Social Research Glossary


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Citation reference: Harvey, L., 2012-20, Social Research Glossary, Quality Research International,

This is a dynamic glossary and the author would welcome any e-mail suggestions for additions or amendments. Page updated 19 December, 2019 , © Lee Harvey 2012–2020.


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Black art

core definition

Black art refers to works of art based on the concept of a black aesthetic and often linked to anti-racist political and cultural values.

explanatory context

Black art is a term with several connotations. On a general level it refers to the artistic or cultural work of black people, be they professional artists or schoolchildren. The term is used in this way, in Britain, by both the black and non-black communities. Such a usage, if simply a descriptor of the race of the originator is virtually useless.


More insidious, however, is the implication that the culture black people produce is necessarily different from the mainstream culture. The general term is not innocent, it does not deal with differences based on the social structure of the society but legitimises cultural differences outside the dominant culture.


In one respect, this lack of innocence has been used by radical black commentators as a basis for arguing for a separate black culture unattainable to non-blacks. This has often been tied in with a notion of an exclusive black aesthetic.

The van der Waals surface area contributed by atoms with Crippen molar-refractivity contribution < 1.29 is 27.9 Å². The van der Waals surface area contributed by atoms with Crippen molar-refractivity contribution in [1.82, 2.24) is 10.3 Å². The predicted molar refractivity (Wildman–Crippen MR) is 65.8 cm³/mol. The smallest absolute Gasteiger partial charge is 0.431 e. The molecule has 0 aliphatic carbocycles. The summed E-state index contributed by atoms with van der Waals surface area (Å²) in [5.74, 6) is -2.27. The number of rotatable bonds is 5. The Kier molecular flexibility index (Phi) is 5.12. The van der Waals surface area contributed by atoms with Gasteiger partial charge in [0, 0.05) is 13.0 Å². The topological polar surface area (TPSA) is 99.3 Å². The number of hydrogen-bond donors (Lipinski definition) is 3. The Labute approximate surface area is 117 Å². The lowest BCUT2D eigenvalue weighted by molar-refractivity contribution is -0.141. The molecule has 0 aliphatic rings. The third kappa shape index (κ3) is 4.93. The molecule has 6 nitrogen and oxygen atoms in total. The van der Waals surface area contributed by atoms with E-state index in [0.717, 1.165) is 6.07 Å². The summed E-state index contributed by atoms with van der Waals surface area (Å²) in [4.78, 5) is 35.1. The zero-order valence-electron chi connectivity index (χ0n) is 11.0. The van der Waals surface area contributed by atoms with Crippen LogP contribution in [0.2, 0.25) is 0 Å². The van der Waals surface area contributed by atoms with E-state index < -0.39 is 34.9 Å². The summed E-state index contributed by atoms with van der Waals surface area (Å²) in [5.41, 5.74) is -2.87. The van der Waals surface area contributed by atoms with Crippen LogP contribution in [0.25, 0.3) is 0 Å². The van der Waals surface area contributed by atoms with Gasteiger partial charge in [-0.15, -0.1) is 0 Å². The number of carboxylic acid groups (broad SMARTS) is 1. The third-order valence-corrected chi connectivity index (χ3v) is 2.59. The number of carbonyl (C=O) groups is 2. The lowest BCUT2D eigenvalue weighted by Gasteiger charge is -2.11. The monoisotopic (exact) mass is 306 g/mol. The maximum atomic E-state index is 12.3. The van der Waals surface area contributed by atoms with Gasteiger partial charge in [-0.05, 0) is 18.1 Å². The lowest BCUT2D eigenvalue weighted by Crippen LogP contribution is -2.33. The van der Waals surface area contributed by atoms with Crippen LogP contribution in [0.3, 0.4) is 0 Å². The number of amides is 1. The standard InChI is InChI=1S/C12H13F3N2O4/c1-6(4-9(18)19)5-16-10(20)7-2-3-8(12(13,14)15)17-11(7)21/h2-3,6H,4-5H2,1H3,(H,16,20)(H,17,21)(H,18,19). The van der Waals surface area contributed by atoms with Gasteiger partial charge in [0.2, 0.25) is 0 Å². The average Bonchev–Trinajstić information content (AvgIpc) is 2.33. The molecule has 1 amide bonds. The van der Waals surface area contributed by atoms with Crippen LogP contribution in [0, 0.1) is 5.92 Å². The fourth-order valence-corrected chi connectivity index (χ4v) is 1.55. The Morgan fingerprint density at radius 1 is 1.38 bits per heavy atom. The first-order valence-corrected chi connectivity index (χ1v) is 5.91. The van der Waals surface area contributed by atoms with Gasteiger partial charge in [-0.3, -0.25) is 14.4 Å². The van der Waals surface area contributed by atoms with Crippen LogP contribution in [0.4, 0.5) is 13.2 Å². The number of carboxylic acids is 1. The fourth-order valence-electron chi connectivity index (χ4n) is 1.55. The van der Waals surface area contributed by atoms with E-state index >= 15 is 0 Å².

The radical separatist approach to the notion of black art is at variance with the radical critical challenge to dominant culture to be found in racist-critique black art.


Black art is a more specific analytic concept when it applies to work done by black people that directly critiques racism. In this sense it is a specific historical development within contemporary art practices. Black art, in this sense, emerged in Britain in the 1970s, with the development of anti-racist black consciousness and, somewhat transformed, developed into the radical black art movement of the 1980s.


The term ‘Black art” was probably first explicitly used in this racist-critique sense in Britain in 1981 by Eddie Chambers for an exhibition organised at the Wolverhampton Art Gallery, which expressly emphasised the radical critical functions of black art in the context of black struggle against racism and imperialism.


Racist-critique black art is not just a critique of white/mainstream culture but also of black separatist culture. It does not simply imply solidarity with a community or with a political struggle, it also demands that art has cognitive value.


Black art, as racist-critique art, is arguably not entirely divorced from mainstream culture but is a radical development of modernism. The problem for black art is, it is argued, its marginality to the inherently racist, but universally dominant, modernist tradition. The racist-critique of black art is directed at the modernist art world as well as the wider social milieu.

analytical review

Neal (1971), at the time when the notion of Black art was emerging as a concept, wrote:

The Black Arts Movement is radically opposed to any concept of the artist that alienates him from his community. Black Art is the aesthetic and spiritual sister of the Black Power concept. As such, it envisions an art that speaks directly to the needs and aspirations of Black America. In order to perform this task, the Black Arts Movement proposes a radical reordering of the western cultural aesthetic. It proposes a separate symbolism, mythology, critique, and iconology. The Black Arts and the Black Power concept both relate broadly to the Afro-American’s desire for self-determination and nationhood. Both concepts are nationalistic. One is concerned with the relationship between art and politics; the other with the art of politics.